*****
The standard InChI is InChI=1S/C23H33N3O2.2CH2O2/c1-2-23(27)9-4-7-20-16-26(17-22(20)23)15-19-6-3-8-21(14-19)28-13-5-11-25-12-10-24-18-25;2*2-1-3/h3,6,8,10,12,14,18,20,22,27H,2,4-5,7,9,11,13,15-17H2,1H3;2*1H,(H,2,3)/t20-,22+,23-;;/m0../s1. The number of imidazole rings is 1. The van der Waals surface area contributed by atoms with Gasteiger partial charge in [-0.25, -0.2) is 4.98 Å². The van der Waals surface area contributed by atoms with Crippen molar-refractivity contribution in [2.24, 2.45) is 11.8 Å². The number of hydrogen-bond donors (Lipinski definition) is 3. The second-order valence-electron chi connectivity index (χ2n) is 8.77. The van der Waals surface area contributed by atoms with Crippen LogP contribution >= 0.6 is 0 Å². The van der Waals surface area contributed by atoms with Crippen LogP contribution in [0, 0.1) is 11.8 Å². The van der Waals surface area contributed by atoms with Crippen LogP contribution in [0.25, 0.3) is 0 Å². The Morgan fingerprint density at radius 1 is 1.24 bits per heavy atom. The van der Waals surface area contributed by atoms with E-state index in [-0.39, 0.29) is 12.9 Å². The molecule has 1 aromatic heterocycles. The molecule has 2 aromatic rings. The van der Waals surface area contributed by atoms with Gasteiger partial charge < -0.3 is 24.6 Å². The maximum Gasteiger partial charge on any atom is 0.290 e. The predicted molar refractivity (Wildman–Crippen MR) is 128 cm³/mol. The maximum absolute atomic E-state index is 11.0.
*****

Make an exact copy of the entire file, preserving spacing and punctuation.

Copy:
The standard InChI is InChI=1S/C23H33N3O2.2CH2O2/c1-2-23(27)9-4-7-20-16-26(17-22(20)23)15-19-6-3-8-21(14-19)28-13-5-11-25-12-10-24-18-25;2*2-1-3/h3,6,8,10,12,14,18,20,22,27H,2,4-5,7,9,11,13,15-17H2,1H3;2*1H,(H,2,3)/t20-,22+,23-;;/m0../s1. The number of imidazole rings is 1. The van der Waals surface area contributed by atoms with Gasteiger partial charge in [-0.25, -0.2) is 4.98 Å². The van der Waals surface area contributed by atoms with Crippen molar-refractivity contribution in [2.24, 2.45) is 11.8 Å². The number of hydrogen-bond donors (Lipinski definition) is 3. The second-order valence-electron chi connectivity index (χ2n) is 8.77. The van der Waals surface area contributed by atoms with Crippen LogP contribution >= 0.6 is 0 Å². The van der Waals surface area contributed by atoms with Crippen LogP contribution in [0, 0.1) is 11.8 Å². The van der Waals surface area contributed by atoms with Crippen LogP contribution in [0.25, 0.3) is 0 Å². The Morgan fingerprint density at radius 1 is 1.24 bits per heavy atom. The van der Waals surface area contributed by atoms with E-state index in [-0.39, 0.29) is 12.9 Å². The molecule has 1 aromatic heterocycles. The molecule has 2 aromatic rings. The van der Waals surface area contributed by atoms with Gasteiger partial charge < -0.3 is 24.6 Å². The maximum Gasteiger partial charge on any atom is 0.290 e. The predicted molar refractivity (Wildman–Crippen MR) is 128 cm³/mol. The maximum absolute atomic E-state index is 11.0.